The C.A.M. Report
Complementary and Alternative Medicine: Fair, Balanced, and to the Point
  • About this web log

    This blog is intended as an objective and dispassionate source of information on the latest CAM research. Since my background is in pharmacy and allopathic medicine, I view all CAM as advancing through the development pipeline to eventually become integrated into mainstream medical practice. Some will succeed while others fail. But all are treated fairly here.

  • About the author

    John Russo, Jr., PharmD, is president of The MedCom Resource, Inc. Previously, he was senior vice president of medical communications at www.Vicus.com, a complementary and alternative medicine website.

  • Common sense considerations

    The material on this weblog is for informational purposes. It is not medical advice or counsel. Be smart, consult your health professional before using CAM.

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    If you found the information here helpful, please consider supporting this site.If you found the information here helpful, please consider supporting this site.

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  • Recent Comments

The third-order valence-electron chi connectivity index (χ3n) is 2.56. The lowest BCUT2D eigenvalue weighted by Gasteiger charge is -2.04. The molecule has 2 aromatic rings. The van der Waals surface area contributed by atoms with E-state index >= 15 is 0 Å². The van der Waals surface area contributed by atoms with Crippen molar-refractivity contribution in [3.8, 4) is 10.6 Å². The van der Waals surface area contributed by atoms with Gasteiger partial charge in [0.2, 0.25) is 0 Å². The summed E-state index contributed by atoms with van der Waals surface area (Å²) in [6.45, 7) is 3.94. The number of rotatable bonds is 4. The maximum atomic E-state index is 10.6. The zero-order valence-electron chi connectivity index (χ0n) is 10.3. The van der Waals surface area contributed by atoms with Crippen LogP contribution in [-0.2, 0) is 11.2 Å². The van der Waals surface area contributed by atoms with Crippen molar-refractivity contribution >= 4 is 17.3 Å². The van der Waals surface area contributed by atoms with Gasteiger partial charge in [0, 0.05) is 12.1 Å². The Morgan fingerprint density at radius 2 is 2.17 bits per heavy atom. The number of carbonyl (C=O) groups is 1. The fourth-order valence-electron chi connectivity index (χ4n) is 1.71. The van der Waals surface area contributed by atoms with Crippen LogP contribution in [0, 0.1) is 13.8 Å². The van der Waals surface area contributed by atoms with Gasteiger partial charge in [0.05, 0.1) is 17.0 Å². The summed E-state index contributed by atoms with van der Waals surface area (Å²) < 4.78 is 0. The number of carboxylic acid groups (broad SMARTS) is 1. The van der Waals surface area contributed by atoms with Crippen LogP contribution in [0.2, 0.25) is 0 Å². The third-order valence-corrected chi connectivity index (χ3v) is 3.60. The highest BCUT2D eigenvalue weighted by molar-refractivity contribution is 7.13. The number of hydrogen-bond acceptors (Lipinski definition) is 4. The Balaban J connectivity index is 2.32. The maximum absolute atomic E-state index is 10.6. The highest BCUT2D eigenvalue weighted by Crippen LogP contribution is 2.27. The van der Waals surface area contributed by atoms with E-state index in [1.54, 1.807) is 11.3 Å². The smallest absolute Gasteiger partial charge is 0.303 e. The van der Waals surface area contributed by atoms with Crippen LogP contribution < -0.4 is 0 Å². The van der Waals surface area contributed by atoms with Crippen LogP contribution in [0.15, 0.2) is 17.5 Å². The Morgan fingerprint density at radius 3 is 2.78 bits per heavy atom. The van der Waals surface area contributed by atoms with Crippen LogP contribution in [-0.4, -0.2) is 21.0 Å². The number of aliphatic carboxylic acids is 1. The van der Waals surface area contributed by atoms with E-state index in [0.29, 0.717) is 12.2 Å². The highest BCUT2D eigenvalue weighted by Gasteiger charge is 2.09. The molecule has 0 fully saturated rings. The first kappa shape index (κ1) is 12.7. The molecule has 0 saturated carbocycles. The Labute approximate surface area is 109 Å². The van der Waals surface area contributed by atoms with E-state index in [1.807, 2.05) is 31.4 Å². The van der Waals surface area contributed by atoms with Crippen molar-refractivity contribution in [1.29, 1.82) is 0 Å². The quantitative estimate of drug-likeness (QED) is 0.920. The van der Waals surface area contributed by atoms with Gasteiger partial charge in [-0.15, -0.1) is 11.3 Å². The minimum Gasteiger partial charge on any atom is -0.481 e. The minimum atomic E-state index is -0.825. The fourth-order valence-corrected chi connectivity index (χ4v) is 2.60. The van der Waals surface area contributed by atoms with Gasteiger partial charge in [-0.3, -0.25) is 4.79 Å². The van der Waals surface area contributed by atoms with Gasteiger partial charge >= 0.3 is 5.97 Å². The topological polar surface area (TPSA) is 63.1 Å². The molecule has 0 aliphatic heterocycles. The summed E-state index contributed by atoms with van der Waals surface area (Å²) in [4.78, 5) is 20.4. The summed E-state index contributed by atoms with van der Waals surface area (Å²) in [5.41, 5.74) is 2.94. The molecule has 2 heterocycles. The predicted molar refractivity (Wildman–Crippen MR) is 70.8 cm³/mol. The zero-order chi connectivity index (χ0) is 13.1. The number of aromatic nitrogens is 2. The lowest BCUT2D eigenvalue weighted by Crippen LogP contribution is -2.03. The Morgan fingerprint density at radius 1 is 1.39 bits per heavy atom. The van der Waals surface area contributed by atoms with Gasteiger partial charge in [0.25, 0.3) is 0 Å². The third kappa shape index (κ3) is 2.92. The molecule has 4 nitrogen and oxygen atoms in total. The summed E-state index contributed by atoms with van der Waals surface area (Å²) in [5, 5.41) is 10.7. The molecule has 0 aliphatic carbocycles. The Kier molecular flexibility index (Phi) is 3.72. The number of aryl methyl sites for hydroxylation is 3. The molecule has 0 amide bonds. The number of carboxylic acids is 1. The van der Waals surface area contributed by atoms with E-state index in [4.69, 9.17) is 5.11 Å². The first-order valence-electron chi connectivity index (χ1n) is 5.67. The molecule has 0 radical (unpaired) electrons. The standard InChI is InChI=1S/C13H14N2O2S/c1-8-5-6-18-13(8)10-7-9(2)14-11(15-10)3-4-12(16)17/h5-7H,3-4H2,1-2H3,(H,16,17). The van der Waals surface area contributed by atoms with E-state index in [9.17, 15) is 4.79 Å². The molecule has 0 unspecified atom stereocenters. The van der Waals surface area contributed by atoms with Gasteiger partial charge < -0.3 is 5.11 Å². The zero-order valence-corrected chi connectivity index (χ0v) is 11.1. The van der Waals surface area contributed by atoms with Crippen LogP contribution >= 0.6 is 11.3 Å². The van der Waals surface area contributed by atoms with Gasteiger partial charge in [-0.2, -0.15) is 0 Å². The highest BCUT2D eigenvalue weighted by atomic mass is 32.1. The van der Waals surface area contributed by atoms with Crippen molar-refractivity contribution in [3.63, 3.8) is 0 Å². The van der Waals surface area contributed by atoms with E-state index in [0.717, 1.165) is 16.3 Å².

Massage therapy for cancer palliative care

     Massage is a popular adjunct to cancer palliation.

    And, Prof. Ernst says “the evidence is encouraging.

    First, the details.

    • 6 databases were searched.
    • 14 studies of classical massage for cancer patients were worth including in the review.
    • Other types of massage such as reflexology and aromatherapy were excluded.

    And, the results.

    • Collectively, the results suggest that massage can alleviate a wide range of symptoms, including…
      • Pain
      • Nausea
      • Anxiety
      • Depression
      • Anger
      • Stress
      • Fatigue
    • However, the methodological quality of these studies was poor, which prevents definitive conclusions.

    The bottom line?
    The professor concludes that yes, “the evidence is… encouraging.” But it’s not “compelling,” and more studies are warranted.

    The Integrative Medicine Service at Memorial Sloan-Kettering Cancer Center in New York City agrees. Massage can be expected to “effectively and safely reduce physical and emotional symptoms.”

    Compared to pharmacologic treatments, “these therapies provide a favorable risk-benefit ratio and permit cancer survivors to help manage their own care.”

    1/17/09 16:48 JR

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